For the first time, detention/delay at customer facilities appeared on the American Transportation Research Institute’s annual Top 10 list of the Top Industry Issues, unveiled last month during ATA’s annual Management Conference and Exhibition.
Its debut at No. 4 on this year’s survey reflects growing concern over excessive delays that create cascading impacts for drivers’ hours-of-service compliance, compensation, and ability to find safe, available truck parking.
“The driver issues are pretty bad,” said James Reed, president and CEO of USA Truck, during a panel discussion on the survey. “We’ve all heard of situations where a driver is at a dock for six or eight hours, no restrooms, no break facilities, nowhere to park the truck when you run out of hours.”
Just over a month earlier, ATRI released its study of detention, finding that delays experienced by truck drivers at customer facilities have increased in both frequency and time over the past four years, costing fleets and drivers time and productivity.
Between 2014 and 2018, drivers reported a 27% increase in delays of six or more hours. And there was nearly a 40% increase in drivers who reported that the majority of their appointments were delayed due to customer actions.
ATRI found that customer inefficiencies were a major contributing factor to detention, such as facilities not increasing labor and dock capacity to match increased freight movement and truck activity.
However, anecdotal reports indicate that there has been some progress made in battling detention. 2018 was one of the best years ever for trucking, and tight capacity allowed many motor carriers to focus on “shippers of choice” — customers that among other things did not subject drivers to excessive detention.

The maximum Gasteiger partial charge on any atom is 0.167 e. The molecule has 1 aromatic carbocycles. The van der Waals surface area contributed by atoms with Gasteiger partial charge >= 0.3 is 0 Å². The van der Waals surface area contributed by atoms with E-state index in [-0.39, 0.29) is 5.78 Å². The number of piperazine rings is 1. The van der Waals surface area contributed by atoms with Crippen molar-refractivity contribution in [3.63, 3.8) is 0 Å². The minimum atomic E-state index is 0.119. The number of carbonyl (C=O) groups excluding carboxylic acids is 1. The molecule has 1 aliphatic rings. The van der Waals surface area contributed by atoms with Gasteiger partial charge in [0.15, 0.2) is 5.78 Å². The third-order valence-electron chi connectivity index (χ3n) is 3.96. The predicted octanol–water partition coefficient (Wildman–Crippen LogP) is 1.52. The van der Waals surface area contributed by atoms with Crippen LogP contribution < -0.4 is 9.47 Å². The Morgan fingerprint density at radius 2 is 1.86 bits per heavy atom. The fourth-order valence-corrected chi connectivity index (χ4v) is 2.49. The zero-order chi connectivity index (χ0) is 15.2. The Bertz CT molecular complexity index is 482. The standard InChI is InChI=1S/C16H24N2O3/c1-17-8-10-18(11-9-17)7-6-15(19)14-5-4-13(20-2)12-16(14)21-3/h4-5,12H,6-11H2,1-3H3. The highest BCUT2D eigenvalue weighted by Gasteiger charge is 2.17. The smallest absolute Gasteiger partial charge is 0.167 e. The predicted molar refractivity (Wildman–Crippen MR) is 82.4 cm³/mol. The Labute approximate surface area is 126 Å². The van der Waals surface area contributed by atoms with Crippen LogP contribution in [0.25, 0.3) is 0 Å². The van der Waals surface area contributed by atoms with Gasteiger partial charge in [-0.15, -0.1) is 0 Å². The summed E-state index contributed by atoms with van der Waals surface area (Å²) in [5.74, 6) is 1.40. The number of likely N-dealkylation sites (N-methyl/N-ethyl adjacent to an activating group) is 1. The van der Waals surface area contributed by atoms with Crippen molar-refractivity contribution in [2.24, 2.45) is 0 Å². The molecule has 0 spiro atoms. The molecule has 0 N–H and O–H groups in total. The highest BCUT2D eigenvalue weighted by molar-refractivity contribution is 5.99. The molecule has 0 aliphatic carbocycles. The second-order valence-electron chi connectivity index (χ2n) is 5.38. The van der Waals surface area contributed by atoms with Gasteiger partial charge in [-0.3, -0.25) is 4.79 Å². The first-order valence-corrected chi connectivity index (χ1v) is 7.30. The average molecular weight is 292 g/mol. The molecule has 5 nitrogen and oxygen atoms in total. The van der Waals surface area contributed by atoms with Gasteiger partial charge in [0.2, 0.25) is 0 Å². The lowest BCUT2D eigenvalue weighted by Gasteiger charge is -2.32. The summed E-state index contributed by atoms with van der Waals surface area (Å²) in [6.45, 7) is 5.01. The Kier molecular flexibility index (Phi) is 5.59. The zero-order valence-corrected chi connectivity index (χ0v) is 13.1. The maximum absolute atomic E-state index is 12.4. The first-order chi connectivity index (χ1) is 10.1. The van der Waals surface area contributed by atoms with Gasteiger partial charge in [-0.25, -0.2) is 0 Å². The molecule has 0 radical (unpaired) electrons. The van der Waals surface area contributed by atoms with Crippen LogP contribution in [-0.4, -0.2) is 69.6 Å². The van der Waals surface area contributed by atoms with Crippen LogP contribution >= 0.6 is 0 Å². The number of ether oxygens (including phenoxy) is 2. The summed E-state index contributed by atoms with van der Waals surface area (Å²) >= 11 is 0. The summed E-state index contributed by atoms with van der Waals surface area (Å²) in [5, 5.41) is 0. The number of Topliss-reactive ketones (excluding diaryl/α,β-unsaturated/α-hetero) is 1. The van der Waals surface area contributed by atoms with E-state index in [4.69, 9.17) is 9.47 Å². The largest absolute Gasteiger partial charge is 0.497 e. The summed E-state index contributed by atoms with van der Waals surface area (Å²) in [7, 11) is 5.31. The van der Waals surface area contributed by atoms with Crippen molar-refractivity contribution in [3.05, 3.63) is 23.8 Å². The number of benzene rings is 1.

Mandatory electronic logs are also believed to have helped in this effort, as the data gathered allows carriers to better prove detention claims, as well as put pressure on customers because drivers can no longer “fudge” their log books to cover up excessive wait times.
In addition, several companies are now compiling driver surveys of facilities where they pick up and deliver loads.
“We’re starting to get insight into how long the average wait and dwell time is by time of day, so we can coordinate our scheduling with those customers,” Reed said. “And I use that information in rate negotiations with customers. I will price lanes using that information.”
In fact, a majority of fleets responding to the ATRI detention survey reported they are charging shippers and receivers some sort of detention fee for delays over two hours, with a portion of the fees being paid to drivers. Detention fees ranged from $10 to $100 per hour, averaging out to $63.71 — although still below ATRI’s estimated $66.65 average marginal hourly cost for fleets to operate.
But now, proposed changes to hours of service rules could threaten the progress made in fighting driver detention.
One of the Federal Motor Carrier Safety Administration’s proposed changes would allow drivers to “pause” the 14-hour work day for an off-duty break of at least 30 minutes and up to three hours — provided the driver takes 10 consecutive hours off-duty at the end of the work shift. This would help drivers deal with factors beyond their control, such as waiting out congestion delays in big cities — or dealing with detention delays.
One of my trucker Facebook friends asked, “So, basically we can spend up to 17 hours at work instead of 14 to get paid for 11? We have made a lot of progress towards getting drivers paid for all of our time. This is a step backwards.”
I couldn’t say it any better.